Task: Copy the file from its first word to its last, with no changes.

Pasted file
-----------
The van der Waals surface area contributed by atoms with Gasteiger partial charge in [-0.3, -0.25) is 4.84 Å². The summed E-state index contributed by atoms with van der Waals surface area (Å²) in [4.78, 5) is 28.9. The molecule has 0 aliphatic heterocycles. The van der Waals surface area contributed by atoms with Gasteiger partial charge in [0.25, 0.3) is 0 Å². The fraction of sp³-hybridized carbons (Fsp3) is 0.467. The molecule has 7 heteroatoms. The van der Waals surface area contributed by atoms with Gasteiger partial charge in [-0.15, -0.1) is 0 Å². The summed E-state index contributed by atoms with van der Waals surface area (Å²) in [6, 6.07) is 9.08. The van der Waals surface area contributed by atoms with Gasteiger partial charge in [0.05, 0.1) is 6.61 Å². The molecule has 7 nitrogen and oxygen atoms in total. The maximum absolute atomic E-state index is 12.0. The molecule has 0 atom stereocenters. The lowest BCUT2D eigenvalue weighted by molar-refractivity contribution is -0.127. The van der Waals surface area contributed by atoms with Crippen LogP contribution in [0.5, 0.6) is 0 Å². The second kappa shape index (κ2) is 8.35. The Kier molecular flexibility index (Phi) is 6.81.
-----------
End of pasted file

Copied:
The van der Waals surface area contributed by atoms with Gasteiger partial charge in [-0.3, -0.25) is 4.84 Å². The summed E-state index contributed by atoms with van der Waals surface area (Å²) in [4.78, 5) is 28.9. The molecule has 0 aliphatic heterocycles. The van der Waals surface area contributed by atoms with Gasteiger partial charge in [0.25, 0.3) is 0 Å². The fraction of sp³-hybridized carbons (Fsp3) is 0.467. The molecule has 7 heteroatoms. The van der Waals surface area contributed by atoms with Gasteiger partial charge in [-0.15, -0.1) is 0 Å². The summed E-state index contributed by atoms with van der Waals surface area (Å²) in [6, 6.07) is 9.08. The van der Waals surface area contributed by atoms with Gasteiger partial charge in [0.05, 0.1) is 6.61 Å². The molecule has 7 nitrogen and oxygen atoms in total. The maximum absolute atomic E-state index is 12.0. The molecule has 0 atom stereocenters. The lowest BCUT2D eigenvalue weighted by molar-refractivity contribution is -0.127. The van der Waals surface area contributed by atoms with Crippen LogP contribution in [0.5, 0.6) is 0 Å². The second kappa shape index (κ2) is 8.35. The Kier molecular flexibility index (Phi) is 6.81.